Being a roll-top, this also means that particularly tall loads are less of an issue. The main compartment is closed by a single adjustable strap with a magnetic clasp. If what you are carrying is particularly long, you can just scrunch the top of the bag down as best you can and secure it with the strap.
Being a rucksack there are of course two adjustable and well-cushioned straps for your shoulders and a strap to go across your sternum. One nice feature here is that the sternum strap is adjustable, not only for varying widths of chest, but also in height. You can move the strap approximately 6 inches up or down for comfort.
I’m lucky enough to have somewhere I can lock away a week’s worth of clothing, so on Monday I pack clothes for the week, food for the day and anything else I need. For the rest of the week I can shrink the bag down to carry just a laptop and some food before Friday when I lug the whole lot back home again for washing. The bag will take all the clothes, a bunch of other things and still have enough room for any shopping I need to pick up. It’s like a Tardis.
However, aside from being bigger on the inside than it is on the outside, it’s also lined with black material on the inside, making it very dark as well as very deep. Things may well get lost down there. If Restrap produce a revised version, a light colour for the lining would really help your belongings stand out.
Handmade in Yorkshire
Restrap make everything by hand. They’re a relatively small team who are clearly proud of what they do. Every piece you buy from them comes with a card, with the name of the person who made it handwritten on. Obviously, that does mean that supplies can occasionally be constrained. If you order from the website there can sometimes be a lead-in time before your item is shipped.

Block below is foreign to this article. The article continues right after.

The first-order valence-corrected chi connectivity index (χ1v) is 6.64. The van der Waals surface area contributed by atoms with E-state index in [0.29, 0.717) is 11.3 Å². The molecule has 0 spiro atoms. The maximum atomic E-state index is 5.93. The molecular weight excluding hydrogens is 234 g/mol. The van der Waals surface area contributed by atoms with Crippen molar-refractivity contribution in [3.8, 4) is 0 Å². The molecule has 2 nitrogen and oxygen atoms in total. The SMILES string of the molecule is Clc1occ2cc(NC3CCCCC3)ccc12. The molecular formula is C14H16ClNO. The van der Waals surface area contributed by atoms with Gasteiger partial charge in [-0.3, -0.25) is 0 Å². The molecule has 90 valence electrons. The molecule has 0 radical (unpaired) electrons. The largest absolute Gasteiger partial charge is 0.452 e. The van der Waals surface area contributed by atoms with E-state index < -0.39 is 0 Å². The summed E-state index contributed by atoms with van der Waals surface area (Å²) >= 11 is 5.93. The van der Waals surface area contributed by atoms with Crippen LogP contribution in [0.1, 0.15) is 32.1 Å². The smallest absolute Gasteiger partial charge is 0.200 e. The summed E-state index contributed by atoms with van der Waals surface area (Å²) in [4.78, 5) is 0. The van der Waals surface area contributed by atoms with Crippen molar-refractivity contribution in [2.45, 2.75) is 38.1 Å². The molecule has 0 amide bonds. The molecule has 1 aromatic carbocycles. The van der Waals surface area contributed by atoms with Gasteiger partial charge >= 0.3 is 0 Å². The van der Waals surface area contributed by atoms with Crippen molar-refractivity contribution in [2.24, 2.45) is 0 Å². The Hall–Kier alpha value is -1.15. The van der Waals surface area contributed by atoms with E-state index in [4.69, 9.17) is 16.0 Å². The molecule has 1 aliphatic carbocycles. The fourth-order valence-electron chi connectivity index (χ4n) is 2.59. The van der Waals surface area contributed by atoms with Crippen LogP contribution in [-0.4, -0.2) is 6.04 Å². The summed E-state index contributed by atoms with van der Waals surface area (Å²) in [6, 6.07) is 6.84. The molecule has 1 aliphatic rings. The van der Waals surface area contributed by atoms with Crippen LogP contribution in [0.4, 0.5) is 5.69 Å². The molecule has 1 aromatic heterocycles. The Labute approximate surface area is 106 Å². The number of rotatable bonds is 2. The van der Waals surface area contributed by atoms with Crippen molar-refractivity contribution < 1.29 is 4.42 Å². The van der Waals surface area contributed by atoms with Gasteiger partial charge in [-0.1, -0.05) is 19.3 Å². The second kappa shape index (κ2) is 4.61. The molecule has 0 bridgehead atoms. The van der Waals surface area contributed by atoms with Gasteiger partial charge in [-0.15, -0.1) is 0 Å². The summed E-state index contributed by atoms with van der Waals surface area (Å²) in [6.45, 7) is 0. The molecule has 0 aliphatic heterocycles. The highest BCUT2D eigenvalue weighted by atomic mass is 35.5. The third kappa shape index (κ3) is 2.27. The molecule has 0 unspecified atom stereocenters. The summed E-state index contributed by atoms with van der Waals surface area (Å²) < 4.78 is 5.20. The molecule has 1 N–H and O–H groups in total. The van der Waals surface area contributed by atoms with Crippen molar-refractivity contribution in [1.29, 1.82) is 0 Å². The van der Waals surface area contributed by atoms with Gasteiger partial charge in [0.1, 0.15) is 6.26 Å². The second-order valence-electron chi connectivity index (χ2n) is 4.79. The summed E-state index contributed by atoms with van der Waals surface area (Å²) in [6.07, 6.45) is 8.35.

Fortunately, they seem to have a deal with Evans Cycles these days, so a number of their products can be bought using their click & collect service, including this backpack; the frame bag; the saddle bag; and other products they seem to be adding to their collection. For some reason I’ve had more success obtaining their products this way.
The downside of a handmade product is that the price can be a little high when compared to a similar bag from someone like Ortlieb, such as the Ortlieb Messenger (which you can pick up from Tredz here). At £127 it’s considerably more expensive that than the Ortlieb at £80.
However, if you are minded to support a smaller business, prefer Restrap’s understated designs or are just a fan of the brand, the Commute comes highly recommended.
The Long View
I’ve been using this backpack every day since June 2018. It has proved to be hugely versatile, waterproof and still looks as good as new.
Whether it is carrying shopping, stuff for work, firewood or anything else, it’s cavernous and will take pretty much anything. Fortunately, even when carrying logs for the fire it remains comfortable on my back.
I have absolutely no hesitation in recommending it. However, it looks as though Restrap has stopped making it, which is a shame.